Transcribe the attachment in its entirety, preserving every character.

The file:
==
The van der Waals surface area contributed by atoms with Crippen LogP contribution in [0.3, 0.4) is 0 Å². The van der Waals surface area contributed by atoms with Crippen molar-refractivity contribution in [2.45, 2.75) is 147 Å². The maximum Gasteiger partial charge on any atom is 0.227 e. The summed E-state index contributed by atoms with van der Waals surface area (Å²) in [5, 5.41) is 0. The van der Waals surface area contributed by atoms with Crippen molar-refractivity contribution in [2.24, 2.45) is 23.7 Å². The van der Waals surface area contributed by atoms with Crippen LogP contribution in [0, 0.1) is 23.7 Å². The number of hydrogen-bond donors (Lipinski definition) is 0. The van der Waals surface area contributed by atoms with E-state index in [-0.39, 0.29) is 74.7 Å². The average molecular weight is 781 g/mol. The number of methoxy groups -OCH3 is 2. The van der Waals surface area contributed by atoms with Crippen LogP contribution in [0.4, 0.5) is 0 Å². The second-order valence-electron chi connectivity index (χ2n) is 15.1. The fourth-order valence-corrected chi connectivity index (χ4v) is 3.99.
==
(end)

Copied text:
The van der Waals surface area contributed by atoms with Crippen LogP contribution in [0.3, 0.4) is 0 Å². The van der Waals surface area contributed by atoms with Crippen molar-refractivity contribution in [2.45, 2.75) is 147 Å². The maximum Gasteiger partial charge on any atom is 0.227 e. The summed E-state index contributed by atoms with van der Waals surface area (Å²) in [5, 5.41) is 0. The van der Waals surface area contributed by atoms with Crippen molar-refractivity contribution in [2.24, 2.45) is 23.7 Å². The van der Waals surface area contributed by atoms with Crippen LogP contribution in [0, 0.1) is 23.7 Å². The number of hydrogen-bond donors (Lipinski definition) is 0. The van der Waals surface area contributed by atoms with E-state index in [-0.39, 0.29) is 74.7 Å². The average molecular weight is 781 g/mol. The number of methoxy groups -OCH3 is 2. The van der Waals surface area contributed by atoms with Crippen LogP contribution in [0.4, 0.5) is 0 Å². The second-order valence-electron chi connectivity index (χ2n) is 15.1. The fourth-order valence-corrected chi connectivity index (χ4v) is 3.99.